A Russian businessman has offered a $1 million bounty for Vladimir Putin on a poster saying: ‘Wanted: Dead or Alive’.
Alex Konanykhin said on various social media posts that he would pay the money for the ‘arrest of Putin as a war criminal under international law’.
Konanykhin claimed that the Russian president could not be called the leader of his country because he ‘murdered his opponents’.
The post included a mocked up poster which read: ‘Wanted: Dead or Alive. Vladimir Putin. For Mass Murder.’
After Facebook banned the post, Konanykhin insisted he was not asking for people to kill Putin and wanted him ‘brought to justice’.
The post said: ‘I promise to pay $1,000,000 to the officer(s) who, complying with their constitutional duty, arrest(s) Putin as a war criminal under Russian and international laws.
‘Putin is not the Russian president as he came to power as the result of a special operation of blowing up apartment buildings in Russia, then violated the Constitution by eliminating free elections and murdering his opponents.
‘As an ethnic Russian and a Russian citizen, I see it as my moral duty to facilitate the denazification of Russia.
‘I will continue my assistance to Ukraine in its heroic efforts to withstand the onslaught of Putin’s Orda.’
After the story was reported on – and Facebook banned the post – Konanykhin re-published his offer without the dead or alive poster.
He clarified that payment is meant for Putin’s arrest and not his assassination, writing on Linkedin: ‘Some reports suggest that I promised to pay for the assassination of Putin. It is NOT correct. While such an outcome would be cheered by millions of people around the world, I believe that Putin must be brought to justice.’
In another post, he urged other wealthy people to chip in to the bounty.
‘If a thousand people chip in a million each, it’d add up to a billion’, he wrote.
Konanykhin told Business Insider that he had put up the bounty — which will come from his own funds — to show that the military assault on Ukraine is not being conducted in his name.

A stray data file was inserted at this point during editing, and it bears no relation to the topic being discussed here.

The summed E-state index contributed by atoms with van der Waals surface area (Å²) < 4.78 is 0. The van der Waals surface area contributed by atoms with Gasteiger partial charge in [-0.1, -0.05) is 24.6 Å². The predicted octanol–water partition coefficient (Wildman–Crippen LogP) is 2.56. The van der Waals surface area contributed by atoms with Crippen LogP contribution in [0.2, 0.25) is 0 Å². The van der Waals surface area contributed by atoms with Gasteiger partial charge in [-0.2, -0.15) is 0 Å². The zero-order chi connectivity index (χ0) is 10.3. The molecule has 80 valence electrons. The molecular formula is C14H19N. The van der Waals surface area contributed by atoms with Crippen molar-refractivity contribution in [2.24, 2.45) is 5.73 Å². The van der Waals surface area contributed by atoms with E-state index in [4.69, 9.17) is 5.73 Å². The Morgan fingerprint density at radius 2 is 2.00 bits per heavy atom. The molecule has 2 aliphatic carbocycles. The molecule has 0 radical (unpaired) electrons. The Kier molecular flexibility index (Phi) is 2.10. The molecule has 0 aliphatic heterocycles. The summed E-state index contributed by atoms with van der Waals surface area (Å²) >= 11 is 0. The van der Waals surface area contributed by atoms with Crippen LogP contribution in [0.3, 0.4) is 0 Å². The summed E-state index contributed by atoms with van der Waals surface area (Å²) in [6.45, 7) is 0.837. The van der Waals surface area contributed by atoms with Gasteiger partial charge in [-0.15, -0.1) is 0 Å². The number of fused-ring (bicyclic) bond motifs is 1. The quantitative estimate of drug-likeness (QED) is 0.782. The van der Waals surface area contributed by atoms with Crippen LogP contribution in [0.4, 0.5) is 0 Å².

‘If enough other people make similar statements, it may increase the chances of Putin getting arrested and brought to justice,’ he added.
Konanykhin, 55, is a wealthy entrepreneur who served on a Russian delegation to the US in 1992 under its then President Boris Yeltsin.
But he fell out with the Kremlin after it he was accused of embezzling $8 million from the Russian Exchange Bank in Moscow and was granted asylum to stay in the US in 2007.
Konanykhin is currently part of the ‘Circle of Money’ on the TV show ‘Unicorn Hunters’ – a tech version of Shark Tank, alongside Apple co-founder Steve Wozniak.
He studied at the Moscow Physics and Technical Institute before dropping out and starting several businesses including real estate and banking.
By the early 1990s, Konanykhin was said to be worth $300 million and ran more than 100 companies.
Then in1996, after the Russians accused him of embezzlement, he and his wife were arrested in the US for allegedly breaching their visas.
During the trial, FBI agents claimed that the Russian mafia had taken out a contract on Konanykhin’s life. The businessman claimed that people at the Russian Exchange Bank threatened him, forcing him to flee.
The case was settled and Konanykhin was given political asylum but his status was revoked in 2004. He was given asylum for good in 2007 and now runs remote working company TransparentBusiness.
In recent Facebook posts Konanykhin has called Russia a ‘fascist state’ and said it was ‘pushing the world towards nuclear annihilation’.
Many people praised him for offering money for Putin’s arrest.
The Russian president has been accused of committing war crimes after evidence emerged of Moscow using cluster bombs to target civilian infrastructure.
The chief prosecutor of the International Criminal Court plans to open an investigation into his invasion of Ukraine.
Ukraine’s emergency service said on Wednesday that the war has killed more than 2,000 civilians and destroyed hundreds of structures including transport facilities, hospitals, kindergartens and homes.
More than one million people have fled the fighting, but the UN estimates the number of displaced people will grow to at least four million.
Earlier, Russia announced a temporary ceasefire in two key cities to allow civilians to leave.
But within hours, it was accused of breaking its agreement, with Ukraine saying peace was not being observed alongside the entire evacuation route.